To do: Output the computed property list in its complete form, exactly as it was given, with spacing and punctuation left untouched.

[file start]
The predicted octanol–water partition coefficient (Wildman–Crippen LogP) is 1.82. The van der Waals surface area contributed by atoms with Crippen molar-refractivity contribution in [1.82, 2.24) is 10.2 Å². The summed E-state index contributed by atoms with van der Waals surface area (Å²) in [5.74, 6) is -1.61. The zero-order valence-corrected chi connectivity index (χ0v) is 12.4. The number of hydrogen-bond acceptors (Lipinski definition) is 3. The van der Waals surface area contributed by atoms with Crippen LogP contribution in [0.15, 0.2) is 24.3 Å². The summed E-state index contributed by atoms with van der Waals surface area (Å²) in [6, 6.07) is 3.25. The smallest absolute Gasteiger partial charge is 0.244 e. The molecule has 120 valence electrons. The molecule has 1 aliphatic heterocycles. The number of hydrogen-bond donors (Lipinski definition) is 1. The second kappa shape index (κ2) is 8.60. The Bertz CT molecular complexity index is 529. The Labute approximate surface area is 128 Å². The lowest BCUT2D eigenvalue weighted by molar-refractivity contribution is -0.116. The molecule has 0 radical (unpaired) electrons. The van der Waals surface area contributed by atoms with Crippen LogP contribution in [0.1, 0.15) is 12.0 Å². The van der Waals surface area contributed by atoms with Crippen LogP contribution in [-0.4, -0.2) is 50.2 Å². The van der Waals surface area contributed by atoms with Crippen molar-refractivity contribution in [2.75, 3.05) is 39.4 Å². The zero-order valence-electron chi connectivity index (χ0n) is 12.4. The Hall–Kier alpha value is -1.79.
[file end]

The predicted octanol–water partition coefficient (Wildman–Crippen LogP) is 1.82. The van der Waals surface area contributed by atoms with Crippen molar-refractivity contribution in [1.82, 2.24) is 10.2 Å². The summed E-state index contributed by atoms with van der Waals surface area (Å²) in [5.74, 6) is -1.61. The zero-order valence-corrected chi connectivity index (χ0v) is 12.4. The number of hydrogen-bond acceptors (Lipinski definition) is 3. The van der Waals surface area contributed by atoms with Crippen LogP contribution in [0.15, 0.2) is 24.3 Å². The summed E-state index contributed by atoms with van der Waals surface area (Å²) in [6, 6.07) is 3.25. The smallest absolute Gasteiger partial charge is 0.244 e. The molecule has 120 valence electrons. The molecule has 1 aliphatic heterocycles. The number of hydrogen-bond donors (Lipinski definition) is 1. The second kappa shape index (κ2) is 8.60. The Bertz CT molecular complexity index is 529. The Labute approximate surface area is 128 Å². The lowest BCUT2D eigenvalue weighted by molar-refractivity contribution is -0.116. The molecule has 0 radical (unpaired) electrons. The van der Waals surface area contributed by atoms with Crippen LogP contribution in [0.1, 0.15) is 12.0 Å². The van der Waals surface area contributed by atoms with Crippen LogP contribution in [-0.4, -0.2) is 50.2 Å². The van der Waals surface area contributed by atoms with Crippen molar-refractivity contribution in [2.75, 3.05) is 39.4 Å². The zero-order valence-electron chi connectivity index (χ0n) is 12.4. The Hall–Kier alpha value is -1.79.